• $\begingroup$ @GustavoDelfino yes, sorry I didn't put this comment from the beginning. Let me know if enything else is not clear or is there something that should but wasn't addressed. p.s. I like to use Dynamic when it comes to passing DynamicModule or gui related variables and to use HoldAll/Hold approach for purely kernel functions. $\endgroup$ – Kuba Mar 19 '18 at 21:49
2
$\begingroup$

Format-level Approach

There are a few ways to do this. In my mind, the best way to handle this, in my mind, is to use an object-oriented approach. For this we define a function at package level that will build the GUI, but attach it as a Format-form to an exposed symbol. For instance I do that here. A toy example would look like this:

BeginPackage["GUI`"];
(* Exposed functions *)
GUI::usage = "GUI object";
(* Package level functions *)
BeginPackage["`Package`"];
guiImp1::usage = "row 1";
guiImp2::usage = "row 2";
makeGUI::usage = "builds the GUI";
EndPackage[];
(* Implementation *)
Begin["`Private`"];
guiImp1[] := {"lololol"};
guiImp2[] := {"lol2"};
makeGUI[ops : OptionsPattern[]] :=
  DynamicModule[{$packageLoaded},
   Dynamic@
    Framed[
     If[$packageLoaded,
      Grid[{
        guiImp1[],
        guiImp2[]
        },
       Alignment -> Left],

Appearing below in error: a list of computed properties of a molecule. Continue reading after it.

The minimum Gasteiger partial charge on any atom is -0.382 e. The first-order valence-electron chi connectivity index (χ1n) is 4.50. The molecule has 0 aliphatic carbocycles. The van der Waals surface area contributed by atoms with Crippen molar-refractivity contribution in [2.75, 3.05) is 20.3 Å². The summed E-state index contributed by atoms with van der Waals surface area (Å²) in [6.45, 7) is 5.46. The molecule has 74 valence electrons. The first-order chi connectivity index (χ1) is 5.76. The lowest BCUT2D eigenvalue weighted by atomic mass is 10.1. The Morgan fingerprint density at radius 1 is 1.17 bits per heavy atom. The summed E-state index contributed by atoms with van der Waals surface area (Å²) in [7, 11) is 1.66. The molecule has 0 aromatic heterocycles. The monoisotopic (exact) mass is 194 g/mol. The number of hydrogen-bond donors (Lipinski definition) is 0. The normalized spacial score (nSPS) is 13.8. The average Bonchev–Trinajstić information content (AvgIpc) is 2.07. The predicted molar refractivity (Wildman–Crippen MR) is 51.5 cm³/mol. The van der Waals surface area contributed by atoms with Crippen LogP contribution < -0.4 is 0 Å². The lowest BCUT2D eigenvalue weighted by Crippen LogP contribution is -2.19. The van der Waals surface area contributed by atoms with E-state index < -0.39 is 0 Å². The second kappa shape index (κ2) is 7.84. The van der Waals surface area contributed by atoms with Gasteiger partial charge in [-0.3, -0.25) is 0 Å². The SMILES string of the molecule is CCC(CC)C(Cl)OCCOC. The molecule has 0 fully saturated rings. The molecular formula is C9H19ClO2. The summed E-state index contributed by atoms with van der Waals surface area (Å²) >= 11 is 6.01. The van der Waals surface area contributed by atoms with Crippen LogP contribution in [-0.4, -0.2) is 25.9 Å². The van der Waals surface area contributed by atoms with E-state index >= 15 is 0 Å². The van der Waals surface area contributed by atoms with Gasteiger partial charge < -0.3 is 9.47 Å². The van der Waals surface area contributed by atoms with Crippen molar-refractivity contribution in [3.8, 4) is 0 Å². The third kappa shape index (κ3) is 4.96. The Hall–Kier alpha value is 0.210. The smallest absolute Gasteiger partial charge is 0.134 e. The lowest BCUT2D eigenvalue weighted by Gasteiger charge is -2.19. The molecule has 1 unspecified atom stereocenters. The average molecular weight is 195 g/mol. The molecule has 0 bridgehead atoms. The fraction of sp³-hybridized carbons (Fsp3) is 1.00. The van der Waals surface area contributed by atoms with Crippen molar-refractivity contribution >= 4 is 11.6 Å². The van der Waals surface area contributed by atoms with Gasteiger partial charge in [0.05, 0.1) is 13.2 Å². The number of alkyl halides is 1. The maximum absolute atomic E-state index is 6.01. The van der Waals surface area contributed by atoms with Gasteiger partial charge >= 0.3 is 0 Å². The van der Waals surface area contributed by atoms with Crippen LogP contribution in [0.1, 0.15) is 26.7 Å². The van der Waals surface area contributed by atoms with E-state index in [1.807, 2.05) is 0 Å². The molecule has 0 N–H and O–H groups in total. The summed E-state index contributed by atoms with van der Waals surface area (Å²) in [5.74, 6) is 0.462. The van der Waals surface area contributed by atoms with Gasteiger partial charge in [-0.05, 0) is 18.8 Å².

"GUI package not loaded."
      ],
     ops,
     RoundingRadius -> 5, Background -> GrayLevel[.98], 
     FrameStyle -> GrayLevel[.8]
     ],
   Initialization :>
    {
     $packageLoaded :=
      DownValues[makeGUI] =!= {}
     }
   ];
Format[e : GUI[ops : OptionsPattern[]]] :=
  Interpretation[
   makeGUI[ops],
   e
   ];
End[];
EndPackage[];

This is also nice because it makes it copy-cleanly. For instance if I load that, run GUI[FrameStyle -> Pink] and copy the result it returns GUI`GUI[FrameStyle -> RGBColor[1, 0.5, 0.5]]

Package-protected

We could also drop the Format stuff from that and simply provide makeGUI as the top-level. The important thing to note is that it checks the loading-status of the package. If it's not loaded we don't want it to return a string of errors or pink boxes.

BeginPackage["GUI`"];
(* Exposed functions *)
GUI::usage = "builds the GUI";
(* Package level functions *)
BeginPackage["`Package`"];
guiImp1::usage = "row 1";
guiImp2::usage = "row 2";
EndPackage[];
(* Implementation *)
Begin["`Private`"];
guiImp1[] := {"lololol"};